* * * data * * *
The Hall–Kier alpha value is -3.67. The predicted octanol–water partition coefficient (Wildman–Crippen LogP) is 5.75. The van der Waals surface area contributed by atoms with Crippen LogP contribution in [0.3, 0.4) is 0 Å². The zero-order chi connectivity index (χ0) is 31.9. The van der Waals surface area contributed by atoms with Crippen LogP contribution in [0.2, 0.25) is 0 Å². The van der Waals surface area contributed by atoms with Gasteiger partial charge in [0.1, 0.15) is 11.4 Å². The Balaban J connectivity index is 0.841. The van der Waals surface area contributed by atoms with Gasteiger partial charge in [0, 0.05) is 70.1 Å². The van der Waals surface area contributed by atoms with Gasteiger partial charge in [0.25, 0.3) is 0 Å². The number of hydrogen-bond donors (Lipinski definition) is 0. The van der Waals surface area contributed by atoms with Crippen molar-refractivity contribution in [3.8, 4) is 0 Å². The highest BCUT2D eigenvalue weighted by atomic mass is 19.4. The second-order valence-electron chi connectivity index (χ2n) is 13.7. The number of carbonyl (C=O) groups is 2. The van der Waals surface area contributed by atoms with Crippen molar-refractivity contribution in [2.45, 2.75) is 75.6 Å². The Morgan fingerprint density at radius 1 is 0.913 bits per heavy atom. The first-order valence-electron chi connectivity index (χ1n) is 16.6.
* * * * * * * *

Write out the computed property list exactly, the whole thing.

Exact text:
The Hall–Kier alpha value is -3.67. The predicted octanol–water partition coefficient (Wildman–Crippen LogP) is 5.75. The van der Waals surface area contributed by atoms with Crippen LogP contribution in [0.3, 0.4) is 0 Å². The zero-order chi connectivity index (χ0) is 31.9. The van der Waals surface area contributed by atoms with Crippen LogP contribution in [0.2, 0.25) is 0 Å². The van der Waals surface area contributed by atoms with Gasteiger partial charge in [0.1, 0.15) is 11.4 Å². The Balaban J connectivity index is 0.841. The van der Waals surface area contributed by atoms with Gasteiger partial charge in [0, 0.05) is 70.1 Å². The van der Waals surface area contributed by atoms with Gasteiger partial charge in [0.25, 0.3) is 0 Å². The number of hydrogen-bond donors (Lipinski definition) is 0. The van der Waals surface area contributed by atoms with Crippen molar-refractivity contribution in [3.8, 4) is 0 Å². The highest BCUT2D eigenvalue weighted by atomic mass is 19.4. The second-order valence-electron chi connectivity index (χ2n) is 13.7. The number of carbonyl (C=O) groups is 2. The van der Waals surface area contributed by atoms with Crippen molar-refractivity contribution in [2.45, 2.75) is 75.6 Å². The Morgan fingerprint density at radius 1 is 0.913 bits per heavy atom. The first-order valence-electron chi connectivity index (χ1n) is 16.6.